The potential for permeable pavements to improve tree growth has recently been investigated (Volder et al., 2009; Morgenroth and Visser, 2011, Mullaney et al., 2015a, b). Permeable pavements may reduce the below- ground stress experienced by trees in urban areas by permitting water and oxygen to infiltrate into the sub- soil. The removal of an impermeable barrier, whilst maintaining structure, can potentially improve growing conditions for roots and reduce water and nutrient shortages for trees. Porous concrete pavement increased the height, DBH and root biomass of Platanus orientalis trees, when compared with an impervious concrete surface (Morgenroth, 2011; Morgenroth and Visser, 2011). In contrast, porous concrete pavements did not affect the DBH of Liquidambar styraciflua trees, when compared with impervious concrete pavement plots (Volder et al., 2009). A further approach to realise the benefits of permeable pavements is to change the moisture profile under the permeable pavement by installing an underlying base layer (Mullaney et al., 2015a). These layers may improve root growth by increasing the water storage capacity of the pavement system (Lucke and Beecham, 2011; Viswanathan et al., 2011). Stormwater can be effectively captured and stored within the base layer, allowing it to infiltrate into the sub-soil at a slower rate than natural conditions. The periodic drying of the base layer may also suppress shallow root growth, encouraging roots to grow deeper into the sub-soil where moisture and temperature levels are more stable (Mullaney et al., 2015a). This paper discusses the findings of a research project underway at the University of the Sunshine Coast (USC), Queensland, Australia, which aims to assess and quantify the long-term performance of permeable pavements with a base layer in improving street tree growth.

USC study

Study Design

The aim of the research at USC was to investigate whether permeable pavements with varying depths (0, 100 or 300 mm) of underlying aggregate base layer (Figure 1) could improve soil conditions and increase growth of broad-leaf paperbark (Melaleuca quinquenervia) trees compared with trees growing in conventional asphalt pavements over two soil types (sand and clay). Thirty-two pavement research plots were installed in October 2012 at the University of the Sunshine Coast, Queensland, Australia (26°43’S, 153°04’E), as described by Mullaney et al. (2015a). The research site replicated an urban street environment with a car park on one side and grass edging on the other (Figure 2). Daily rainfall and daily mean air temperatures for the study period were recorded by a weather station at Sunshine Coast Airport, 13 km along the same coastal plain from the study site.

The research tested whether permeable pavements with different depths of underlying base layer had an effect on the following variables compared with a control asphalt pavement: (1) soil moisture and temperature at two depths within the soil; (2) tree growth, specifically tree height and tree trunk diameter; (3) leaf nutrient concentrations; (4) tree ecophysiological status, including photosynthesis (A1400), concentration of carbon dioxide at the carboxylation site in the leaf (Ci), stomatal conductance (gs), intrinsic water use efficiency (iWUE) and total nitrogen (TN), which provide an immediate picture of tree responses to nitrogen and water availability, and leaf and soil δ15N and δ13C, which provide a retrospective longer-term picture of nitrogen and water use by trees.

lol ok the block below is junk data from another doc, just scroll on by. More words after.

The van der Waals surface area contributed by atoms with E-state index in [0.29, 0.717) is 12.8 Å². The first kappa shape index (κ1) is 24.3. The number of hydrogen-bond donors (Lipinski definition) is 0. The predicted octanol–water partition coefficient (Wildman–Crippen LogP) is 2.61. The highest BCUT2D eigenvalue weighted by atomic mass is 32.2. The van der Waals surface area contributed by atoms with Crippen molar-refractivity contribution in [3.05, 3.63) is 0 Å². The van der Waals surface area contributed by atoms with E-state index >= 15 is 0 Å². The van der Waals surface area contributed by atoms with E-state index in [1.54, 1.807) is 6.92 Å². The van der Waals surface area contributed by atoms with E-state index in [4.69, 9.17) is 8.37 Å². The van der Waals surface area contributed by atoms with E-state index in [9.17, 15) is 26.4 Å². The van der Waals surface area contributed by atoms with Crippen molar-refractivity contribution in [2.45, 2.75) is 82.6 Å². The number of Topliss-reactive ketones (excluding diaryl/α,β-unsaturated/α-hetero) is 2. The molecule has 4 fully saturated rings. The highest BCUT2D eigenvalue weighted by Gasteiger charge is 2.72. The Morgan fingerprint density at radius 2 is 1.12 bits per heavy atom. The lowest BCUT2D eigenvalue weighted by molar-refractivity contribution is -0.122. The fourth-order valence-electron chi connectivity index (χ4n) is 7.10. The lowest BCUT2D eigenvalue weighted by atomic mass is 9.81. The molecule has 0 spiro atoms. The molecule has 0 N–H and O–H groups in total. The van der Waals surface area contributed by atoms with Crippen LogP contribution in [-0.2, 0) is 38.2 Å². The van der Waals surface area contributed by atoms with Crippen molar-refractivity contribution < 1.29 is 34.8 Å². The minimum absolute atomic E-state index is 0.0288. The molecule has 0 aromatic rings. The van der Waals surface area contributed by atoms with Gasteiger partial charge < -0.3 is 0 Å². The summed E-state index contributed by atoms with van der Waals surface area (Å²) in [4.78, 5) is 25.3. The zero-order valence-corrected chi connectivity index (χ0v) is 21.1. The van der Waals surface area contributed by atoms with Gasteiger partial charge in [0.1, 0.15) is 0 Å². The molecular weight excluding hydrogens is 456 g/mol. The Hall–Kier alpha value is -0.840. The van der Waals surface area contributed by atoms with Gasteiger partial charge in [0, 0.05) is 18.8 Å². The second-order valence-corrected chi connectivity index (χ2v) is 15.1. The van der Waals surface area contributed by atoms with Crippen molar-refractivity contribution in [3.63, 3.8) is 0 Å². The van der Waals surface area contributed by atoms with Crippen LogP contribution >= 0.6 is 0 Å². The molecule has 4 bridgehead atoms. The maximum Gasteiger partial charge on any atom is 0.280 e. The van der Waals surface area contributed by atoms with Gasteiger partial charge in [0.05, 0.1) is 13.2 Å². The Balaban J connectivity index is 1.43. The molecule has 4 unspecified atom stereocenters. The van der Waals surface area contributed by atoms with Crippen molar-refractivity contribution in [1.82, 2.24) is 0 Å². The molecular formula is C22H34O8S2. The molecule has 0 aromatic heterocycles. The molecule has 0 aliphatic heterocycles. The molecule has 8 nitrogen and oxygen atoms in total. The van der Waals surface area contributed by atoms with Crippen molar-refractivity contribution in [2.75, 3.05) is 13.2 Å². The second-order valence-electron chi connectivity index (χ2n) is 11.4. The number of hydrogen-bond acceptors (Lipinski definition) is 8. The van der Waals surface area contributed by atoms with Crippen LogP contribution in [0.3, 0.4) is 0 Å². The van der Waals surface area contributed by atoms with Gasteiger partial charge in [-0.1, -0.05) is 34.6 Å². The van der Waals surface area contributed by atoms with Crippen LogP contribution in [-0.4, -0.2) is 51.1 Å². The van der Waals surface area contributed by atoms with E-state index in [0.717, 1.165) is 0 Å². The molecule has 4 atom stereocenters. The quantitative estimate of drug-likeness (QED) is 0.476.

Figure 1 – Four study treatments

Figure 2 – USC street trees


Four replicates of each of the four designs were constructed in both a sandy-loam soil (‘sand’) and a clay-loam soil (‘clay’) to give a total of 32 tree-plots. Each of the tree planting pits was 0.6 m × 0.6 m within the centre of each 3 m × 3 m paving plot. Thirty-two saplings of broad-leaf paperbark, Melaleuca quinquenervia (Myrtaceae), with mean (±S.E.) height of 1.88 ± 0.09 m, were randomly assigned to the plots and planted within the tree planting pits in October 2012, as described by Mullaney et al. (2015a). Tree growth (height and DBH) and leaf nutrients were measured at 6, 12 and 18 months after planting, using methodology as detailed in Mullaney et al. (2015a). Soil moisture and temperature was measured at two different depths within the soil, 50 mm and 500 mm below the pavement structure surface, using ECH2O 5TM probes (Decagon Devices, Inc.) (Mullaney et al., 2015a). Gas exchange measurements were conducted on all 32 trees at 6, 12 and 18 months after planting (April 2013, October 2013 and April 2014) (Mullaney et al., 2015b). Photosynthesis was measured using a portable photosynthesis system (Model LI-6400, LI-COR Biosciences, Lincoln, NE). Parameters obtained were leaf photosynthesis at 1,400 µmol m-2 s-1 PAR (A1400), CO2 concentration at the carboxylation site (Ci) and stomatal conductance (gs). Intrinsic water use efficiency (iWUE) at leaf level was determined as A1400/E (µmol mmol-1), where E was the transpiration rate (Farquhar and Richards, 1984). The samples used for photosynthesis were then assessed for total nitrogen concentration (TN) and N and C isotope composition (δ15N and δ13C) as described by Prasolova et al. (2000) and Xu et al. (2003).

Results and Discussion

Permeable pavements with underlying base layers increased moisture levels in drier sandy soil and decreased moisture levels in wetter clay soil (Figures 3 and 4). These moderating effects on soil moisture increased as the depth of the aggregate base layer increased. Moisture levels in sandy soil increased slightly beneath permeable pavements during and after rainfall events (Figure 3). The decline in soil moisture levels during the subsequent drying period was reduced by the inclusion of a base layer beneath the paving surface, suggesting that water was stored in the base layer before being released into the freely-draining sandy soil (Figure 3). Moisture levels in clay soil under asphaltic concrete pavements and permeable pavements with no base layer increased greatly after rainfall events and the soil became heavily waterlogged (Figure 4). Heavy waterlogging did not occur in clay soil when a base layer was installed under the permeable pavement. This suggested that water was retained for an extended period after rainfall within the base layer and it did not infiltrate rapidly into the poorly-draining clay soil. The results therefore confirmed that base layers can increase the water holding capacity of a permeable pavement system. However, it also showed that their effects on soil moisture levels were dependent on the drainage characteristics of the underlying soil (Lucke and Beecham, 2011; Viswanathan et al., 2011).